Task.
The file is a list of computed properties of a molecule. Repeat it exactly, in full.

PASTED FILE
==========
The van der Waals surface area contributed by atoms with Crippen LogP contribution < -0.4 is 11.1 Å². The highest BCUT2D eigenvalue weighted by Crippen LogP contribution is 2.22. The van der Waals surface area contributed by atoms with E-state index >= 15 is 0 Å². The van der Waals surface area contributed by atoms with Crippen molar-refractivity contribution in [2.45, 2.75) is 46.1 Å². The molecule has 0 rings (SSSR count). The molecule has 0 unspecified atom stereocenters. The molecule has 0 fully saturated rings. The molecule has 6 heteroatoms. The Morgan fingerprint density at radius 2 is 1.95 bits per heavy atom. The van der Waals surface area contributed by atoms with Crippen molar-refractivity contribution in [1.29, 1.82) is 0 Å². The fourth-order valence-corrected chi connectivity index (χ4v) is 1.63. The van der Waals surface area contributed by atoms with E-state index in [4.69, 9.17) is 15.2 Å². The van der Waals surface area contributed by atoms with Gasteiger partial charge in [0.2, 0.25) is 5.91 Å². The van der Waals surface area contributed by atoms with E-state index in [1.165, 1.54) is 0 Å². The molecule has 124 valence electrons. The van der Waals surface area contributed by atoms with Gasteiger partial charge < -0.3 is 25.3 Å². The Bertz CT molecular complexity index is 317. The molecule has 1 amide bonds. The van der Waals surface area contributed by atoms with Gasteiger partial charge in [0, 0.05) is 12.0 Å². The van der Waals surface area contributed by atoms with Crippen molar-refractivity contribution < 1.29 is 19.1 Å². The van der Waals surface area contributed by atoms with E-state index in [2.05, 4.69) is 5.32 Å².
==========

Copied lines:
The van der Waals surface area contributed by atoms with Crippen LogP contribution < -0.4 is 11.1 Å². The highest BCUT2D eigenvalue weighted by Crippen LogP contribution is 2.22. The van der Waals surface area contributed by atoms with E-state index >= 15 is 0 Å². The van der Waals surface area contributed by atoms with Crippen molar-refractivity contribution in [2.45, 2.75) is 46.1 Å². The molecule has 0 rings (SSSR count). The molecule has 0 unspecified atom stereocenters. The molecule has 0 fully saturated rings. The molecule has 6 heteroatoms. The Morgan fingerprint density at radius 2 is 1.95 bits per heavy atom. The van der Waals surface area contributed by atoms with Crippen molar-refractivity contribution in [1.29, 1.82) is 0 Å². The fourth-order valence-corrected chi connectivity index (χ4v) is 1.63. The van der Waals surface area contributed by atoms with E-state index in [4.69, 9.17) is 15.2 Å². The van der Waals surface area contributed by atoms with Gasteiger partial charge in [0.2, 0.25) is 5.91 Å². The van der Waals surface area contributed by atoms with E-state index in [1.165, 1.54) is 0 Å². The molecule has 124 valence electrons. The van der Waals surface area contributed by atoms with Gasteiger partial charge < -0.3 is 25.3 Å². The Bertz CT molecular complexity index is 317. The molecule has 1 amide bonds. The van der Waals surface area contributed by atoms with Gasteiger partial charge in [0, 0.05) is 12.0 Å². The van der Waals surface area contributed by atoms with Crippen molar-refractivity contribution < 1.29 is 19.1 Å². The van der Waals surface area contributed by atoms with E-state index in [2.05, 4.69) is 5.32 Å².